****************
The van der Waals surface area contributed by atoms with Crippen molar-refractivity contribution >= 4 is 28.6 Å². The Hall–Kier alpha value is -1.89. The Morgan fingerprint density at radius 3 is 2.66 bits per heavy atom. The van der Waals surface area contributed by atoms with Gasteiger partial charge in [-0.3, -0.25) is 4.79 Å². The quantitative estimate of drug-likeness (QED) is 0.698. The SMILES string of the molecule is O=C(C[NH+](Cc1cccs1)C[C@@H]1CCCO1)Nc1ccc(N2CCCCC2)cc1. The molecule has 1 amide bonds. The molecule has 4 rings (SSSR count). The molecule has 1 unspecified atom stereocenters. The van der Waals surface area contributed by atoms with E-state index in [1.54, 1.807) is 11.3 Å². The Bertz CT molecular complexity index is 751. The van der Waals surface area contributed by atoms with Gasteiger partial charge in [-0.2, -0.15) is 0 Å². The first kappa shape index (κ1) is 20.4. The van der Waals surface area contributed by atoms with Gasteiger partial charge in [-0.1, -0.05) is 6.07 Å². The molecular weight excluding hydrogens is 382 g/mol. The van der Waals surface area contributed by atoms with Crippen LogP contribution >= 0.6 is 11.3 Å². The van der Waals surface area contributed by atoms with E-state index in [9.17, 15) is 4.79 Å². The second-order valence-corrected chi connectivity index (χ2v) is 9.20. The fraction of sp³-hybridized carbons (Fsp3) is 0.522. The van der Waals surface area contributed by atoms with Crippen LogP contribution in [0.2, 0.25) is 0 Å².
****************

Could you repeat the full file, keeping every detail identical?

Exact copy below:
The van der Waals surface area contributed by atoms with Crippen molar-refractivity contribution >= 4 is 28.6 Å². The Hall–Kier alpha value is -1.89. The Morgan fingerprint density at radius 3 is 2.66 bits per heavy atom. The van der Waals surface area contributed by atoms with Gasteiger partial charge in [-0.3, -0.25) is 4.79 Å². The quantitative estimate of drug-likeness (QED) is 0.698. The SMILES string of the molecule is O=C(C[NH+](Cc1cccs1)C[C@@H]1CCCO1)Nc1ccc(N2CCCCC2)cc1. The molecule has 1 amide bonds. The molecule has 4 rings (SSSR count). The molecule has 1 unspecified atom stereocenters. The van der Waals surface area contributed by atoms with E-state index in [1.54, 1.807) is 11.3 Å². The Bertz CT molecular complexity index is 751. The van der Waals surface area contributed by atoms with Gasteiger partial charge in [-0.2, -0.15) is 0 Å². The first kappa shape index (κ1) is 20.4. The van der Waals surface area contributed by atoms with Gasteiger partial charge in [-0.1, -0.05) is 6.07 Å². The molecular weight excluding hydrogens is 382 g/mol. The van der Waals surface area contributed by atoms with Crippen LogP contribution >= 0.6 is 11.3 Å². The van der Waals surface area contributed by atoms with E-state index in [9.17, 15) is 4.79 Å². The second-order valence-corrected chi connectivity index (χ2v) is 9.20. The fraction of sp³-hybridized carbons (Fsp3) is 0.522. The van der Waals surface area contributed by atoms with Crippen LogP contribution in [0.2, 0.25) is 0 Å².